TORONTO — Ongoing development of a provincial case-management system led to Ontario’s daily case count being significantly underestimated on Tuesday, the government said.
The province reported 745 new cases of the virus – well below the seven-day average of 1,746 – and said that figure did not include daily cases from Toronto.
A spokeswoman from the Ministry of Health said migration of the City of Toronto’s case data to the provincial system had led to the identification of duplicate cases, as well as data corrections in some areas. She said that resulted in a negative figure for Toronto’s case count.
Public Health Ontario said an outage of the provincial system for some public health units on Sunday had also contributed to Tuesday’s underreporting.
Health Minister Christine Elliott said she anticipates fluctuations in case numbers over the next few days due to the data migration efforts.
Toronto’s top doctor said streamlining Ontario’s public health data will pay off in the long run.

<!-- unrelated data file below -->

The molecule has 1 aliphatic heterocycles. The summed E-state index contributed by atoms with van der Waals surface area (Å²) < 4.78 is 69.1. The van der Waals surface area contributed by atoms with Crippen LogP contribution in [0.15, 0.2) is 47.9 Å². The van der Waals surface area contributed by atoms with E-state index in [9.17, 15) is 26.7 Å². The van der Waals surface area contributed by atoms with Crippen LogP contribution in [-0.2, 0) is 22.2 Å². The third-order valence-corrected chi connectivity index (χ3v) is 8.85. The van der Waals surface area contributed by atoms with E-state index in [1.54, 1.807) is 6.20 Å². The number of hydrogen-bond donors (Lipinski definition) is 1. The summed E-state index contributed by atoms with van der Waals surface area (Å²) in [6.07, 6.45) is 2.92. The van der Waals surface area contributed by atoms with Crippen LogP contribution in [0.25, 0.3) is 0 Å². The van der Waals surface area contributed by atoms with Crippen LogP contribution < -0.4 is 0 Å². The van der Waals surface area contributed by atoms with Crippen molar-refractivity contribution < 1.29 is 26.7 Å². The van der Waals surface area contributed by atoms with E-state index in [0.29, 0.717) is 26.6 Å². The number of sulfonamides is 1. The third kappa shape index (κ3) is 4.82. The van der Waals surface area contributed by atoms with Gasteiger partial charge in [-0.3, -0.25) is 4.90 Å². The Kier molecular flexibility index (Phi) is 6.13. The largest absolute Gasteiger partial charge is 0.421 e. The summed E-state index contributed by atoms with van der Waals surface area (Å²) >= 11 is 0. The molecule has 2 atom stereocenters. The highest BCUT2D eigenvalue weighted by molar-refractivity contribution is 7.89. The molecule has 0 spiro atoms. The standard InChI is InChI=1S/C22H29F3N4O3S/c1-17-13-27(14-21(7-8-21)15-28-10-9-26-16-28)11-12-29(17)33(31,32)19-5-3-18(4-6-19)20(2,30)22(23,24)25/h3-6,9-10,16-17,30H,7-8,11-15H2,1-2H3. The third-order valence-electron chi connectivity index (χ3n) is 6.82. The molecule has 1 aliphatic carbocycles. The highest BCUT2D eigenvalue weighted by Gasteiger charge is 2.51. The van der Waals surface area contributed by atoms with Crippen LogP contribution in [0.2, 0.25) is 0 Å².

Dr. Eileen De Villa said on Monday that the new system will make it easier to make referrals for people who live and work in different regions of Ontario.
“It’s helpful to have the relatively easy ability to refer cases and to refer information on an as-needed basis from one jurisdiction to the next,” she said.
De Villa said that another benefit of the new system is its ability to integrate laboratory reports of COVID-19 tests on a regular basis.
“It’s a more seamless integration between the lab reporting and what goes into the public health information case and contact management system,” said De Villa. “Those are the kinds of benefits we’re hoping to appreciate more and more as we fully on-board on to this new system.”
Ontario started using the new data management system last summer and regional public health units have had to make the switch since.
John Chidley-Hill, The Canadian Press